The research team included S. L. Peters, J. R. Biesiekierski, G. W. Yelland, J. G. Muir, and P. R. Gibson. They are affiliated with the Department of Gastroenterology, Central Clinical School of Monash University at The Alfred Hospital in Melbourne, the Department of Gastroenterology at the Eastern Health Clinical School of Monash University in Box Hill, and the School of Health Sciences at RMIT University in Bundoora, Victoria, Australia.
    For their double-blind cross-over study, they looked at 17 women and five men, aged 24–62 years. All participants suffered from irritable bowel syndrome, but not from celiac disease, and their symptoms were controlled on a gluten-free diet. The team gave the participants one of three random dietary challenges over 3 days, followed by a minimum 3-day washout before moving to the next diet. All participants got all three diets over the course of the study.
    For each phase, the team supplemented the challenge gluten-free food with gluten, (16 g/day), whey (16 g/day) or nothing at all (placebo). The team assessed mental state as determined by the Spielberger State Trait Personality Inventory (STPI), cortisol secretion and gastrointestinal symptoms.
    They found that gluten ingestion was associated with higher overall STPI state depression scores compared to placebo [M = 2.03, 95% CI (0.55–3.51), P = 0.010], but not whey [M = 1.48, 95% CI (−0.14 to 3.10), P = 0.07]. They found no differences for other STPI state indices or for any STPI trait measures, and they saw no difference in cortisol secretion between challenges. Gastrointestinal symptoms were similar for each dietary challenge.
    Short-term exposure to gluten specifically induced current feelings of depression with no effect on other indices or on emotional disposition. Moreover, the team saw no gluten-specific trigger of gastrointestinal symptoms. Such findings might explain why patients with non-coeliac gluten sensitivity feel better on a gluten-free diet despite the continuation of gastrointestinal symptoms.
    Source:
    Aliment Pharmacol Ther. 2014;39(10):1104-1112.

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    Thank you GFinDC. Question. When you say, "quick rinse", can you define what is safe for us to use when washing our fruits and veggies? I know that might sound like something I should know but I am seriously taking no chances (at least not on purpose). I've been buying organic produce because I was told I needed to. Do you find that to be true or do I need to find a new nutritionist? 😉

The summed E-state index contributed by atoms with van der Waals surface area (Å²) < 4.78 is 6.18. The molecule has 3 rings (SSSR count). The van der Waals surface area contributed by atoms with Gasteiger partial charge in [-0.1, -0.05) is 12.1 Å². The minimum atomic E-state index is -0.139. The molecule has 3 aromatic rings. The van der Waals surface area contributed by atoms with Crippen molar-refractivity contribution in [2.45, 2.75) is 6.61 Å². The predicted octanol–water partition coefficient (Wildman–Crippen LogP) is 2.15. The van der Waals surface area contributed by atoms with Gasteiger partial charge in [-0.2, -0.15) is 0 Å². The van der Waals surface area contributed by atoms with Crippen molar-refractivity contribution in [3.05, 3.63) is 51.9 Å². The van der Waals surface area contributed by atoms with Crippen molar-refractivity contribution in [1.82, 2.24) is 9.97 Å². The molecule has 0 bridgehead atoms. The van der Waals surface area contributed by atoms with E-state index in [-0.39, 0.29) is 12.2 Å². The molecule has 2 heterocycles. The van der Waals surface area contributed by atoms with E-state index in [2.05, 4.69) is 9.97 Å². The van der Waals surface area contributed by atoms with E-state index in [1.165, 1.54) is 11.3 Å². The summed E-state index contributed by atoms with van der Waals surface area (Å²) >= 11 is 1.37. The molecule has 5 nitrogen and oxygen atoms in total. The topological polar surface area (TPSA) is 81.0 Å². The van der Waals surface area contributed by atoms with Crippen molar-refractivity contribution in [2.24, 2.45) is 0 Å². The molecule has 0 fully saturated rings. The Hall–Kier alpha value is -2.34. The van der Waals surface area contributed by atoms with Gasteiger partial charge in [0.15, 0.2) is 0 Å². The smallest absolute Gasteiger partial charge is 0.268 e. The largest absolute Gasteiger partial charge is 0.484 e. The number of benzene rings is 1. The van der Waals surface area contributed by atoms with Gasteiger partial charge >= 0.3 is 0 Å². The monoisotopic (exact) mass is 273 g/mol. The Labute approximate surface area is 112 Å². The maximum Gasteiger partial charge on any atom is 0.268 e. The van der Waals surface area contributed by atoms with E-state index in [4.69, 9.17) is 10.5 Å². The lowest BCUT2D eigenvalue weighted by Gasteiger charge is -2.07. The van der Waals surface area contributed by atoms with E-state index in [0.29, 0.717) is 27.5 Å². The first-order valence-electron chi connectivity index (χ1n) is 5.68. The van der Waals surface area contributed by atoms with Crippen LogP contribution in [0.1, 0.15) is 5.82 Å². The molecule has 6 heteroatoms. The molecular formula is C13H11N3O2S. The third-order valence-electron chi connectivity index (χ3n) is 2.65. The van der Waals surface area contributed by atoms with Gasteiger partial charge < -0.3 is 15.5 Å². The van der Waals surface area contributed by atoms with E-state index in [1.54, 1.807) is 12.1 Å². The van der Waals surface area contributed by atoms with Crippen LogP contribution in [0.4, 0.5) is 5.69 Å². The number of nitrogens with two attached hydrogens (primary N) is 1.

Hi Wade, You areright, there are lots of little gotchas out there in the gluten-filled world.  That's why it is easier/safer to stick with whole foods at the beginning of the gluten-free diet.  The list of ingredients on an apple or an orange or a steak is usually real short.  So you can get out of the grocery store quicker by eating whole foods like those.  Plain frozen veggies or canned are usually safe too.  And fresh produce as long as you give it a quick rinse.
    Why....why would your doctor not follow the standard of care for testing celiac disease?  I think you need to think about  finding another doctor.  If you are in the US, you can “walk” into a lab and order the test and pay cash: https://labtestsonline.org/tests/celiac-disease-antibody-tests No, your result does not significantly lower your odds of getting a celiac disease diagnosis.  She ordered the LEAST commonly used test, especially since she only ordered that one alone.  I think she thinks you do not have celiac disease, but that you may have a gluten sensitivity.  But that is wrong!  There is no test for gluten sensitivity.  http://www.cureceliacdisease.org/screening/ https://www.mayocliniclabs.com/it-mmfiles/Celiac_Disease_Diagnostic_Testing_Algorithm.pdf https://celiac.org/about-celiac-disease/screening-and-diagnosis/screening/ https://www.verywellhealth.com/celiac-disease-blood-tests-562694 https://www.niddk.nih.gov/health-information/diagnostic-tests/celiac-disease-health-care-professionals I am not a doctor though.  Perhaps, you can ask her why she did not order the complete panel or at least the screening tests most often ordered for celiac disease. Know that some celiacs are asymptomatic (no symptoms) Some just have one symptom.  Some have classic symptoms.  I presented with only anemia and no GI symptoms with only a positive on the DGP IgA.    I hope this helps.